Optimism Among The Pessimists

For all of the pessimistic headlines and real day-to-day financial challenges presented by the recession, there’s plenty of room for optimism when it comes to the

For all of the pessimistic headlines and real day-to-day financial challenges presented by the recession, there’s plenty of room for optimism when it comes to the future of the cattle business.

“The ongoing world economic slowdown underpins a retreat in global consumption, trade and prices in the near term, reducing U.S. ag trade value and farm income from 2008 levels. However, once global economies recover, steady domestic and international economic growth supports gains in the U.S. ag sector. In addition, long-run developments reflect continued demand for ag commodities for the production of bio-fuels. Thus, after declining in the near term, farm income and U.S. ag trade grow through the rest of the projection period. Retail food prices rise faster than the general inflation rate through 2011, partly reflecting higher meat prices due to livestock-sector adjustments to increased feed costs.”

That’s according to the USDA Economic Research Service “Agricultural Projections to 2018,” which was published in February. Plenty of assumptions are necessarily part of such a long-range forecast, but the logic behind the conclusions makes a world of sense.

Specific to the cattle business, the USDA report concludes, “Higher grain prices as well as effects of drought on pasture conditions in recent years hold down cattle inventories, pushing U.S. beef production down in 2009-12. Production then rises in the remainder of the projection period as returns improve and herds are rebuilt. The total cattle inventory drops below 94 million head before expanding to about 97 million at the end of the projection period.”

That’s 97 million head in 2018. That’s the same cattle inventory as on Jan. 1, 2007. Considering that the Jan. 1 inventory this year was 94.5 million, we’re talking one flat cycle.

“Increasing livestock prices over the first half of the projection period result from lower production as the sector adjusts to higher feed costs. Once the production adjustments have occurred, prices level off at a new higher plane,” predict the analysts.

On the other side of the ledger, the USDA folks say, “Feed expenses, which rose rapidly in recent years with higher corn prices, decline over the next several years as corn prices retreat and the livestock sector is reduced. Moderate increases in feed expenses are then projected as the livestock sector resumes growth.”

Combined, the long-term outlook projects relatively stable cash operating margins at 75-77%, as cash receipts and gross cash income rise at close to the same pace as cash expenses.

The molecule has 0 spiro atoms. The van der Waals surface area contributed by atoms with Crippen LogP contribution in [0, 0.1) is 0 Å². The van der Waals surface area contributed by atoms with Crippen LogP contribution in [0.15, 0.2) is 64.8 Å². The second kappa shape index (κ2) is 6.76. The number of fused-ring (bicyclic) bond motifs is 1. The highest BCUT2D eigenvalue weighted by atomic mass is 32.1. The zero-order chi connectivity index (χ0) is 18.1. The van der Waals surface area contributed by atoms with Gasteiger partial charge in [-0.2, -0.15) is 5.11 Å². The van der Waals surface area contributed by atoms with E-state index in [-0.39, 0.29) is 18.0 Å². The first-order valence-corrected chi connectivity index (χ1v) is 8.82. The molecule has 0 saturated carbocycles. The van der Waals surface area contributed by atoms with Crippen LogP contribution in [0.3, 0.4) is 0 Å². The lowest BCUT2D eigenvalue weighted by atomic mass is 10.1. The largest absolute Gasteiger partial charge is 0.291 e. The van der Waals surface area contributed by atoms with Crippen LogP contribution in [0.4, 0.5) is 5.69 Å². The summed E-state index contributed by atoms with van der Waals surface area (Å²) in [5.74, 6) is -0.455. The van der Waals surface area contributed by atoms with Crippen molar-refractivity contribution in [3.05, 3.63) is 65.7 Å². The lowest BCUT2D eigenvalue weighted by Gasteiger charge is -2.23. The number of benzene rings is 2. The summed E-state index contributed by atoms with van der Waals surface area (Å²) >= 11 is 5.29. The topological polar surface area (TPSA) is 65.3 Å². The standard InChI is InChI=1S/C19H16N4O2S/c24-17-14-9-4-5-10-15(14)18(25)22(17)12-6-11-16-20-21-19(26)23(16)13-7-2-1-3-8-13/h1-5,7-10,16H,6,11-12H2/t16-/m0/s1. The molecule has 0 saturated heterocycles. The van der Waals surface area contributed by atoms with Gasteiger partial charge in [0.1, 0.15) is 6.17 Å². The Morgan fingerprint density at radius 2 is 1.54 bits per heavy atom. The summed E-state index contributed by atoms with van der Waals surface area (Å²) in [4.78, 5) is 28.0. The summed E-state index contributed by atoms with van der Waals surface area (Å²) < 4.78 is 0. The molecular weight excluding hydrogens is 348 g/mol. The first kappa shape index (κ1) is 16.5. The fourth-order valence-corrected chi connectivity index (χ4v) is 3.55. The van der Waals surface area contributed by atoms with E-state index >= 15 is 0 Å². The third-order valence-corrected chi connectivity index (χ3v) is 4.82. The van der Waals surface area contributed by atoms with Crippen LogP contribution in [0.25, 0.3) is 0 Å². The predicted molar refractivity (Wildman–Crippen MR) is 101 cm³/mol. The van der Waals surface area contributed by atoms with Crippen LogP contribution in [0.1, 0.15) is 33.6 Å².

“Net farm income declines in the near term from the high levels of 2007 and 2008, but remains historically strong and rebounds to near-record levels by the end of the projections,” the report says.

Among other highlights:

  • “Even with higher meat prices and near-term recession in the U.S., rising U.S. incomes over most of the next decade facilitate gains in consumer spending on meat. Continuing a long-term trend, overall meat expenditures represent a declining proportion of disposable income.
  • “With higher prices, government payments have a smaller role in the ag sector’s income. Government payments, which represented more than 8% of gross cash income in 2005, account for less than 3% during most of the projection period. Conversely, the sector relies on the market for more of its income. Cash receipts plus farm-related income rise to over 97% of gross cash income.
  • “The value of U.S. ag exports declines over the next two years from the peak reached in fiscal year 2008, but then rises through the remainder of the projections due to increases in both export volumes and prices. A resumption of domestic economic growth boosts U.S. ag imports.
  • “High prices for ag commodities and energy contributed to U.S. consumer food prices rising more than the general inflation rate in 2008. Retail food prices continue to rise faster than overall inflation through 2011, partly reflecting higher meat prices (particularly in 2010 and 2011) as the livestock sector adjusts to increased feed costs. Then consumer food prices in the U.S. return to the longer-term relationship of rising less than the general inflation rate over the remainder of the projection period.
  • “The growth in world per-capita meat consumption slows during the coming decade to about 0.3%/year. Still, meat shipments from major exporters trend upwards at 1.3%/year. Growth rates of exports from major exporters of beef, pork and poultry meat average 1.4%, 1.7% and 0.9%/year, respectively, between 2009 and 2018. During this period, exports rise 0.9 million tons for beef, 0.9 million for pork, and 0.7 million for poultry. Rising per-capita incomes combined with population growth in a number of countries are the driving forces behind the projected growth in global meat demand.”